When Metallica stopped in New England on its WorldWired tour, the brand’s rhythm guitar player James Hetfield walked onto the stage at Gillette Stadium in Foxboro, Mass., and rhetorically asked the sold-out crowd, “Do you like heavy music?” Helping the band deliver that “heaviness” this summer is “Big Mick” Hughes, Metallica’s legendary front of house (FOH) engineer, alongside Meyer Sound.
Working with the Berkeley, Calif.-based audio company, Hughes and the band hit the road with a new sonic weapon to add to Hughes’ audio arsenal: Meyer Sound’s new VLFC subwoofer.
At the heart of Metallica’s live sound is Meyer’s LEO family of sound reinforcement products. Hughes relies on LEO to reproduce theHall of Fame band’s sound accurately to ensure its live sound delivers the transparency and power to fully represent Metallica’s signature heaviness.
“I just love the clarity of LEO,” says Hughes. “It’s a very powerful box that produces a fantastic guitar and vocal sound. Also, having a two-way system with the crossover point down where it is, keeps everything smooth and sweet in the mid highs.”
Providing the tight bottom end that fans expect is Meyer’s new VLFC subwoofer as well as its 1100-LFC subwoofers.
Meyer Sound VLFC Subwoofers Fuels Metallica Bottom End Chug
Debuting on Metallica’s 2017 tour, Meyer’s very low frequency control element is engineered to reproduce a single octave — 14Hz to 32Hz. On the tour, Hughes is employing a pair of end-fire arrays that each incorporate 21 VLFC cabinets.
“These [new] subs are called the VLFCs and they play super low,” says Hughes. “You will hear them with the explosions we do, and the surround sound we do for a song called “One.”
Hughes says the VLFCs are used to recreate the realism of explosions.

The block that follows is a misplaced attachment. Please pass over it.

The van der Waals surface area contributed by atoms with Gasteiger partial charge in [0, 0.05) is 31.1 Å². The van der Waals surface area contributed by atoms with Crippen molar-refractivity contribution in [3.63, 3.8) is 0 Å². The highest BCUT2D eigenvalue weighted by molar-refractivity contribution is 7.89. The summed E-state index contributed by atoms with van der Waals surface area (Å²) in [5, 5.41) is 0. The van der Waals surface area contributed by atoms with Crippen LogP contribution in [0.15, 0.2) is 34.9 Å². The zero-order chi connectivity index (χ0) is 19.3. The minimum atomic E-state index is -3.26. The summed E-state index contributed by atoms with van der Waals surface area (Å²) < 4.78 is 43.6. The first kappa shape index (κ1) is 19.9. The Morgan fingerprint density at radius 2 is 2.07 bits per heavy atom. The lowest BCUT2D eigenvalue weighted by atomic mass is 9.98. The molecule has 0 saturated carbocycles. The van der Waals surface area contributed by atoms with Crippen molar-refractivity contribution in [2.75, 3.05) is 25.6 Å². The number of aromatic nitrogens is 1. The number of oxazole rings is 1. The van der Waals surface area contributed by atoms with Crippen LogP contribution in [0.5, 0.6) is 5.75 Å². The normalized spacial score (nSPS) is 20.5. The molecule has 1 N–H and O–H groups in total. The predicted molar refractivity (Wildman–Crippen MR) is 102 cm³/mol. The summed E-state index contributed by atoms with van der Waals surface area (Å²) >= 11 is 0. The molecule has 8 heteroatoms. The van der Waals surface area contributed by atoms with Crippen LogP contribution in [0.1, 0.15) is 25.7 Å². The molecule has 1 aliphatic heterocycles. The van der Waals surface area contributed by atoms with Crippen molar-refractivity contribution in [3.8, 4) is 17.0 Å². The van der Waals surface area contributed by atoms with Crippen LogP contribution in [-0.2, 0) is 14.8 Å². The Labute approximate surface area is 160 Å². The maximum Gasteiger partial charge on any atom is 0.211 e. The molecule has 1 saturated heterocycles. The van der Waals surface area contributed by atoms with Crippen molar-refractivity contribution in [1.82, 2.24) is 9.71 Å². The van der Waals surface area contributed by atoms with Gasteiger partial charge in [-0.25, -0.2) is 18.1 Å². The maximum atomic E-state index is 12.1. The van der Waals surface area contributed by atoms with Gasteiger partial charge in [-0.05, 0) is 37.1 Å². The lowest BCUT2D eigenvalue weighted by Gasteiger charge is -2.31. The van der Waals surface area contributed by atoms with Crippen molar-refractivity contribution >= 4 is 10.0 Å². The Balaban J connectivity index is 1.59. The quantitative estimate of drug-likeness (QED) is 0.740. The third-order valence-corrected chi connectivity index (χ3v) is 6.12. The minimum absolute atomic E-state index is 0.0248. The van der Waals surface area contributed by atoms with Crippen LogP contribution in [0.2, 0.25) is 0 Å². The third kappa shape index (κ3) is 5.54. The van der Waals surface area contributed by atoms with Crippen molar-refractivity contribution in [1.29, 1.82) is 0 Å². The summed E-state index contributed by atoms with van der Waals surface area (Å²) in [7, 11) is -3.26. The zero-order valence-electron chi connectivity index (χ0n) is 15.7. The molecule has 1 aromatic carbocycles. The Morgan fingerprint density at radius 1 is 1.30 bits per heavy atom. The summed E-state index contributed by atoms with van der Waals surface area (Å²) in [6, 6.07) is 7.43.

“When they do the pyro for songs like ‘One,’ the VLFC arrays complete the visual effect,” he notes. “You have the flash of light and then you get the concussion of the massive subsonic wave. It moves a lot of air. You can definitely feel it.”
Picking up with the VLFCs leave off, Hughes is using 85 Meyer Sound 1100-LFC low-frequency control units that operate from 28Hz to 90Hz.
Taking a closer look at the Meyer system beyond the low-frequency enclosures, there are four main hang arrays that feature 18 LEO line array loudspeakers, as well as three delay towers that feature LYON-M main speakers located on top of LYON-W wide coverage speakers.
Meyer Sound says the system also employs 20 Leopard speakers positioned across the stage that are used as fills, and another 12 LEOPARD speakers located on the ground at the delay towers. Miscellaneous UPQ-1P loudspeakers are used to complete the system.
Hughes emphasizes the system is specifically designed for Metallica.
Galileo Galaxy Networked Platform Supports the Music
The backbone of the system is Meyer Sound’s Galileo Galaxy platform.
For the 2017 Metallica tour, Meyer Sound says this system represents the largest implementation of the Galileo Galaxy architecture to date.
Making up the Galileo Galaxy infrastructure is a total of 14 Galaxy frames and 10 Extreme Networks Summit X440 series switchers that are linked via a redundant fiber-optic network running the IEEE Audio Video Bridging (AVB) standard.
Meyer Sound points out the Galaxy and the switches are Avnu certified to comply with AVB standards.
Other Equipment on Tour with Metallica
Other equipment used to deliver Metallica’s signature sound include Hughes’ preferred console, the Midas XL8, as well as outboard gear such as a TC Electronic D2 delay, a Korg DRV 3000 (used for “Master of Puppets”), a BBE Sonic Maximizer (for drummer Lars Ulrich’s toms), and a 10EaZy level monitoring system.
Also new for the 2017 tour is the use of Fractal Audio Systems processors, which replace Hetfield and lead guitar player Kirk Hammett’s Mesa Boogie and Randall amplifiers.
Hughes adds the use of the Fractal Audio Systems processors took him a little time to get used to, but after analyzing the products he says they work well.
“At first [when the Fractal Audio products were introduced to the tour] I was like well, I’ve spent 25 years on the road with this band building up a guitar sound with different mic choices and different mic placements, and all of a sudden it’s like we need to try this new Fractal … I was like O.K.,” says Hughes. “The reality was we didn’t lose anything [in terms of guitar tone]; we enhanced the sound.”